In May, Lebanon held its first parliamentary elections since 2018.
Qatar’s Foreign Minister Sheikh Mohammed bin Abdulrahman Al Thani landed in Lebanon on Thursday in his first such visit since last year, as reports confirmed an Arab League meeting in Beirut this weekend.
The Qatari diplomat was received by his Lebanese counterpart Abdullah Bou Habib as well as the countries’ mutual ambassadors, according to Beirut’s news agency (NNA).
The visit comes as Lebanese government officials said Beirut is scheduled to host an Arab League meeting that will be attended by major regional players as well as the bloc’s Secretary General Ahmed Aboul Gheit.
This comes ahead of the full Arab League summit, scheduled to take place in Algeria in November.
Sheikh Mohammed travelled to the crises-hit country mid-last year, when he offered to provide Qatari assistance amid Lebanon’s socio-economic turmoil.
At the time, Qatar expressed its commitment to providing the Lebanese army with 70 tonnes of food per month for an entire year to help alleviate some burdens for authorities in Beirut.
In another trip to Beirut in February last year, Qatar’s foreign minister also expressed his readiness to support Lebanon’s economy once it forms a government.
In May, Lebanon held its first parliamentary elections since 2018 and the first since the 2019 revolution against the ruling elite. The revolution also saw the resignation of then-Prime Minister Saad Hariri.
Hariri ended his political career in January this year.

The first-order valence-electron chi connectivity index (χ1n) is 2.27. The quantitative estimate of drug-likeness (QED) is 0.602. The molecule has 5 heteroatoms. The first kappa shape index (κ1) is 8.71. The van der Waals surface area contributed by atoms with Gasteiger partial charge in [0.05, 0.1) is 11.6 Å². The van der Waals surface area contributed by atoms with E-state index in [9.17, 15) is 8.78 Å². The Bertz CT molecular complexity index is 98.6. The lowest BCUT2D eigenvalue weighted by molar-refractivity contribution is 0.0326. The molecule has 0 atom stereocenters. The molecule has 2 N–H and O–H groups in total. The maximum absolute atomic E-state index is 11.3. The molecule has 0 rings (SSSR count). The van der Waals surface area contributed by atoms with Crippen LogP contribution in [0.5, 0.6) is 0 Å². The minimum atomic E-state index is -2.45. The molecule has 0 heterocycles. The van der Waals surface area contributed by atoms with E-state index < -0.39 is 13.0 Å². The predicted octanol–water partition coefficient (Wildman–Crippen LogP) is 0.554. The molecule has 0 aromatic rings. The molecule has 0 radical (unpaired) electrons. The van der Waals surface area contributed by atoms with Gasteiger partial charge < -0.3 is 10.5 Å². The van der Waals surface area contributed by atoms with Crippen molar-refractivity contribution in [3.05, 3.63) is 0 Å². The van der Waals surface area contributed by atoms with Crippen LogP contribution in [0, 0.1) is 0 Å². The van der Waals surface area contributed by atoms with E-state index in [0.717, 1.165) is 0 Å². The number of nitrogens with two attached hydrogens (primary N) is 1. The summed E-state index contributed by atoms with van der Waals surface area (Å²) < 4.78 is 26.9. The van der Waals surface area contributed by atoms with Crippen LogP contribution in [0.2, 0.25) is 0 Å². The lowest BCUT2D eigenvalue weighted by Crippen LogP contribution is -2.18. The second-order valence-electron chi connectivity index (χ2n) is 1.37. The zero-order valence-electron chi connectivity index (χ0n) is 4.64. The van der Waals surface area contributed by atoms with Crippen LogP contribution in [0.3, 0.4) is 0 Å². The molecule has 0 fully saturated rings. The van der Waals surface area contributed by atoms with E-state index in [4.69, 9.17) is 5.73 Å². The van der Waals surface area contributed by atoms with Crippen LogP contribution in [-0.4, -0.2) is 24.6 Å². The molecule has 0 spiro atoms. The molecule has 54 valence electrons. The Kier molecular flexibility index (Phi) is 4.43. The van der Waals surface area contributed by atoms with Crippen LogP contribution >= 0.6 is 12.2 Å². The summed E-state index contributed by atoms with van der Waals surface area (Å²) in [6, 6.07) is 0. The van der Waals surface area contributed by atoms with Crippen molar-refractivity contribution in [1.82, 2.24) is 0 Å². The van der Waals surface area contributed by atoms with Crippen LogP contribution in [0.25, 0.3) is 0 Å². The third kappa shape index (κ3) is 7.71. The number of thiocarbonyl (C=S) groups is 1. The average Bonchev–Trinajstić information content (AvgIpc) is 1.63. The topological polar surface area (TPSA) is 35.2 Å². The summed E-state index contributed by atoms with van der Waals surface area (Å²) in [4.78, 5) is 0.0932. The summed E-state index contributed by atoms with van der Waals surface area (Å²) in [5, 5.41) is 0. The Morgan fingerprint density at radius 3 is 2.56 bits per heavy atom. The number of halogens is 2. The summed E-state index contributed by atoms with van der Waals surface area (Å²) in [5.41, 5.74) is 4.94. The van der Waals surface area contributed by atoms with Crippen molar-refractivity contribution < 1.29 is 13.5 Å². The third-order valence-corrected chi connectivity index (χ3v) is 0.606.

Since then, conditions in Lebanon have continued to worsen, especially after the currency lost 90% of its value to the US dollar. The population has also been unable to access their savings from local banks.
Meanwhile, the public have been left disappointed with the results of the elections, with previous hopes to vote out politicians they blame for the country’s economic turmoil falling on deaf ears.
In February this year, Sheikh Mohammed stressed the need to address Lebanon’s political divide to resolve its decades-long crises.
“Unfortunately, the people of Lebanon are being under a lot of political pressure from their own political leaders. This is what resulted at the end of the day with what we have seen now with these divisions,” he said.
Speaking about efforts to find to find a diplomatic solution in Lebanon, Sheikh Mohammed said the sectarian system remains a burden.
“We see some of the political leaders with a desire to change, but unfortunately there’s something in the system that’s holding everyone back.”